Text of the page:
Friday, October 26, 2007

Turf - Mesotrione a New Turf Herbicide to be Released as "Tenacity"

All photos from the presentation "Mesotrione for Weed Control in Warm- and Cool-Season Turf" by Travis W. Gannon, Fred H Yelverton, and Leon S. Warren, North Carolina State University, Department of Crop Science. To view the full presentation go to

Mesotrione is the common chemical name for a new herbicide to be released this winter as Tenacity. This will be a great material, giving good control of many problem weeds in turf. The following is an article on the subject. (currently, Tenacity is only labeled on golf courses and sod farms).
  • Mesotrione is a new herbicide that will be registered soon for use in turf. Originally to be called Outplay, Syngenta has changed the proposed name to Tenacity. It is due to be released this winter pending registration approval.

  • Mesotrione is a pigment inhibitor type herbicide (turning weeds white) that will have many uses for weed control in cool season turf. It has excellent safety on tall fescue, perennial ryegrass, and Kentucky bluegrass.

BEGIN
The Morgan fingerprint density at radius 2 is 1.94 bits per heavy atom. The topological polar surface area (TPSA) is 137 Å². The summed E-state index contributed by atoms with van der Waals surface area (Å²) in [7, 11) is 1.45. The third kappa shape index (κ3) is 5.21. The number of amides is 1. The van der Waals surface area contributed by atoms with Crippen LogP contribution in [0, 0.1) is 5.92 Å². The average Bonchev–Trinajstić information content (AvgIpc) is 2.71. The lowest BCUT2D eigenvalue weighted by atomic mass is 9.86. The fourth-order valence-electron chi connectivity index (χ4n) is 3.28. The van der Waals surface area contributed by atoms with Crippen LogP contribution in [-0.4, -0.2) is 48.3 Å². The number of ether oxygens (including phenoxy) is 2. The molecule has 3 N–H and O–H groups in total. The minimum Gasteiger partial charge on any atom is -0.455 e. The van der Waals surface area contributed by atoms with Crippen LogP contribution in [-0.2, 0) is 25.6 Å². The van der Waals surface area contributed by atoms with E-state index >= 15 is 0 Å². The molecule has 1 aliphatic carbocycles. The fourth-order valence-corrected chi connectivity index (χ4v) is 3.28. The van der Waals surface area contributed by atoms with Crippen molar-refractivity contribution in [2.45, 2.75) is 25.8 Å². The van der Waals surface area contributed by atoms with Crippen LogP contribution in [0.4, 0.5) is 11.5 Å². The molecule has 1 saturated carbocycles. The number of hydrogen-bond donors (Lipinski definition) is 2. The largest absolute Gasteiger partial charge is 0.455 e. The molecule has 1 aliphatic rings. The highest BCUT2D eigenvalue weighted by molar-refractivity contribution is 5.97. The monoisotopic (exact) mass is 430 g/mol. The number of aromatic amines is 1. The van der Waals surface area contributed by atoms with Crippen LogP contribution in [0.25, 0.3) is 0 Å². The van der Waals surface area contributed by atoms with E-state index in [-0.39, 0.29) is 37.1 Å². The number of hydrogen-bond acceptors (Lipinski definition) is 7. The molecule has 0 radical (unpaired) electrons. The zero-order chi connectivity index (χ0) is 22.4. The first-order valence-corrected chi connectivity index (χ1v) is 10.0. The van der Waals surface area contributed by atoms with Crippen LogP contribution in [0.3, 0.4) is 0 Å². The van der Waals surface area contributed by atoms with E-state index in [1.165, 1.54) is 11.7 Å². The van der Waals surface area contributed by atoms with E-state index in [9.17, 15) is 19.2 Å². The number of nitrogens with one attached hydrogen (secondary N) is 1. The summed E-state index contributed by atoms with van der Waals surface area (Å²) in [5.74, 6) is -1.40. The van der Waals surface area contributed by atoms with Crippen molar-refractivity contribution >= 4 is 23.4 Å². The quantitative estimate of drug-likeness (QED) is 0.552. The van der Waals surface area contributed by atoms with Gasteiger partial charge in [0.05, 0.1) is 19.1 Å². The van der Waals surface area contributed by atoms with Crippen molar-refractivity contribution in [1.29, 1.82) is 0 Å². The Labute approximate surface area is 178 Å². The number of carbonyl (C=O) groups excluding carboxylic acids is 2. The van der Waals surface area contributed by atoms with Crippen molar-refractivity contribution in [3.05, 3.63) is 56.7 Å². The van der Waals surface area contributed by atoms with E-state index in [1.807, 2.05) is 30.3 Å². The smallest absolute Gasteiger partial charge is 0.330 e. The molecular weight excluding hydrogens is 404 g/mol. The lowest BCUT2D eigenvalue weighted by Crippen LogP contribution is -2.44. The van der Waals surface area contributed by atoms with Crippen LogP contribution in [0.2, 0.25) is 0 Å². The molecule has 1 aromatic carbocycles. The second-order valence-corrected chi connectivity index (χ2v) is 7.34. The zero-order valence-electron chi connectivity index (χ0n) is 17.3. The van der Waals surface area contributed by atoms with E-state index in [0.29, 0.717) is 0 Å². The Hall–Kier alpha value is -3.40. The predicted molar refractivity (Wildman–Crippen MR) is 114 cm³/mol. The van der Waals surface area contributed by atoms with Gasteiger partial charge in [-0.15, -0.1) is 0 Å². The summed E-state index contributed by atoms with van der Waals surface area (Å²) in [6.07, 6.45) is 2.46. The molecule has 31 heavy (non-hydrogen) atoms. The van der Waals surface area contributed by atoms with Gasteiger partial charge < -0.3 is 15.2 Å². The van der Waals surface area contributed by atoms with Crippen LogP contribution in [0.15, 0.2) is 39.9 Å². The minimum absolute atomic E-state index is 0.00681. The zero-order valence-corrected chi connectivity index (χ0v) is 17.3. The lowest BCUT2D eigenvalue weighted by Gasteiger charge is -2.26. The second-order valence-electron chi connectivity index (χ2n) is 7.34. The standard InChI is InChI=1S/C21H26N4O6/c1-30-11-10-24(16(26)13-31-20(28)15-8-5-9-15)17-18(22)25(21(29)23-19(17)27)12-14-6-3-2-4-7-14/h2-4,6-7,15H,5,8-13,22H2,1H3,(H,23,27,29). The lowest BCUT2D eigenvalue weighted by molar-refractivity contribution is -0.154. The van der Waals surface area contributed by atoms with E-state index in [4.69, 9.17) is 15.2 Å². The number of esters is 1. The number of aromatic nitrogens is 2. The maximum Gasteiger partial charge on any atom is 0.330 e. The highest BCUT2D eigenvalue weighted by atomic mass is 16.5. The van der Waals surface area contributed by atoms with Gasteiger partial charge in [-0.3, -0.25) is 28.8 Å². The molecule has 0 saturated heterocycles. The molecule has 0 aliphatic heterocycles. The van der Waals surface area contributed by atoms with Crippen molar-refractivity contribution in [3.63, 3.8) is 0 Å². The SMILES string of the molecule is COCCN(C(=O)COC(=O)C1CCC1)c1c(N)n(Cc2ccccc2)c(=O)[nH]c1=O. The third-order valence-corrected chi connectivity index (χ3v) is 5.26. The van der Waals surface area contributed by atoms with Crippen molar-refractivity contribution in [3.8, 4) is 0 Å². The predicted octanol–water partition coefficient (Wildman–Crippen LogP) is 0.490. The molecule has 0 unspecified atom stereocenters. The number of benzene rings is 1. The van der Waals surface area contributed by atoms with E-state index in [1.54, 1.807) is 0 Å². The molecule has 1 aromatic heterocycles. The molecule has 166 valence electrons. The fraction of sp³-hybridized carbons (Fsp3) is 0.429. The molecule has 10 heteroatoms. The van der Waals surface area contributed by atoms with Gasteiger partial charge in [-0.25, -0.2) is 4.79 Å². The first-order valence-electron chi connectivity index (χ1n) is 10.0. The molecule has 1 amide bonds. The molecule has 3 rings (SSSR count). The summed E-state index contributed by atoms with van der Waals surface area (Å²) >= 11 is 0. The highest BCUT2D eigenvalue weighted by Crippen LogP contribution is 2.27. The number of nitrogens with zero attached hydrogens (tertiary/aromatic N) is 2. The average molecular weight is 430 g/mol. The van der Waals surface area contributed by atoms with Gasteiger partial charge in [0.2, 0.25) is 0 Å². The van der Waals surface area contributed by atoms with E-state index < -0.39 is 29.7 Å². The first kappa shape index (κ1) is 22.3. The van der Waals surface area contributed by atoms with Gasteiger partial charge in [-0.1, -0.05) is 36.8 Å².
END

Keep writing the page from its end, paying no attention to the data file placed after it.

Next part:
• With annual grass weeds, mesotrione is highly active against crabgrass both pre and post emergence, has shown the ability to control goosegrass at higher rates, and is active on annual bluegrass as a fall treatment pre and post emergence.

  • What is noteworthy is that mesotrione can suppress or control certain weedy perennial grass species including nimblewill and creeping bentgrass in cool season turf.

  • Another problem weed controlled by mesotrione is yellow nutsedge.

  • Mesotrione has activity against many broadleaf weeds such as chickweed, henbit, plantain, and oxalis. It has good activity on dandelion and fair activity on clover. However, when combined with triclopyr (Turflon), clover control is excellent.

  • Another feature of mesotrione is its safety on new turfgrass seedings. Research in New Jersey has shown that it can be used safely as a preemergence herbicide on new seedings. There is some risk of injury with early postemergence applications in the first 3 weeks of seedling growth, especially at higher rates so it is best used preemergence (after seeding but before emergence).

Gordon Johnson, Extension Agent, Commercial Horticulture, UD, Kent County

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